For the foregoing reasons, we VACATE Angle's sentence and REMAND the case for further proceedings consistent with this opinion. Circuit Rule 36 shall apply on remand.

 1

The district court sentenced Angle to concurrent prison terms of 325 months on Count I (receiving child pornography) and 120 months on each of Counts II (possessing child pornography) and III (soliciting a minor)

 2

Angle's sentence was increased from 151-188 months to 325 months

 3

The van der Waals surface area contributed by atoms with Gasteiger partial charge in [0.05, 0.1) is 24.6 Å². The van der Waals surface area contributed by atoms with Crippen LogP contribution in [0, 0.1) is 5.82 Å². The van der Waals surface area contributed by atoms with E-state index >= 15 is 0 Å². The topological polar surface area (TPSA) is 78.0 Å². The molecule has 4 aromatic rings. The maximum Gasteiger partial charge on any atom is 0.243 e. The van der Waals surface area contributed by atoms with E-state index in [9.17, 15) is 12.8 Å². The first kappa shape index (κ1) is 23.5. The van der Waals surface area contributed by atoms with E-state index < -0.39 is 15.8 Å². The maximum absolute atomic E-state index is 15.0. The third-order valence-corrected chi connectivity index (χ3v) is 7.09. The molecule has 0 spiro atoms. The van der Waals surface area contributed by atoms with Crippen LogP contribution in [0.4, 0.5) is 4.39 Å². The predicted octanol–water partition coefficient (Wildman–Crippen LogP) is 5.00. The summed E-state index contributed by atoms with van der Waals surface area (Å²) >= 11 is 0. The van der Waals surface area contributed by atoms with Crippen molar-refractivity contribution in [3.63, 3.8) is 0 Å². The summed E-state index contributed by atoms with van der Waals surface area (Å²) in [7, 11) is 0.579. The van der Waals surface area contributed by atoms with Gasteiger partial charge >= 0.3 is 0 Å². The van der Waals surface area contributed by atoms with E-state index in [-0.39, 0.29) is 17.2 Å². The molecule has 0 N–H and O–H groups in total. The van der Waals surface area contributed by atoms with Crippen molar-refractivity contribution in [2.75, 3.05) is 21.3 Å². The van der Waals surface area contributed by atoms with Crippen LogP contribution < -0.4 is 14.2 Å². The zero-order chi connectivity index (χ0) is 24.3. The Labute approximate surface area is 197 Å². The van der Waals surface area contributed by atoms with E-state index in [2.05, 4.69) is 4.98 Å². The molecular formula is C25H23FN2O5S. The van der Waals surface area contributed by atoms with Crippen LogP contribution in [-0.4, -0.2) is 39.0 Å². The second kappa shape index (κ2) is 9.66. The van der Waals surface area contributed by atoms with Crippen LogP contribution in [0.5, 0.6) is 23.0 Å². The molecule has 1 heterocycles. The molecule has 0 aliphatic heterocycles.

It is unclear whether the district court imposed a five-level enhancement and an upward departure or simply imposed a five-level upward departure to Angle's baseline criminal history category and his offense level. Angle argues that the court imposed an enhancement and an upward departure, while the government argues that the district court simply imposed an upward departure. Because the court made no specific findings concerning an enhancement, we assume that the district court imposed a five-level upward departure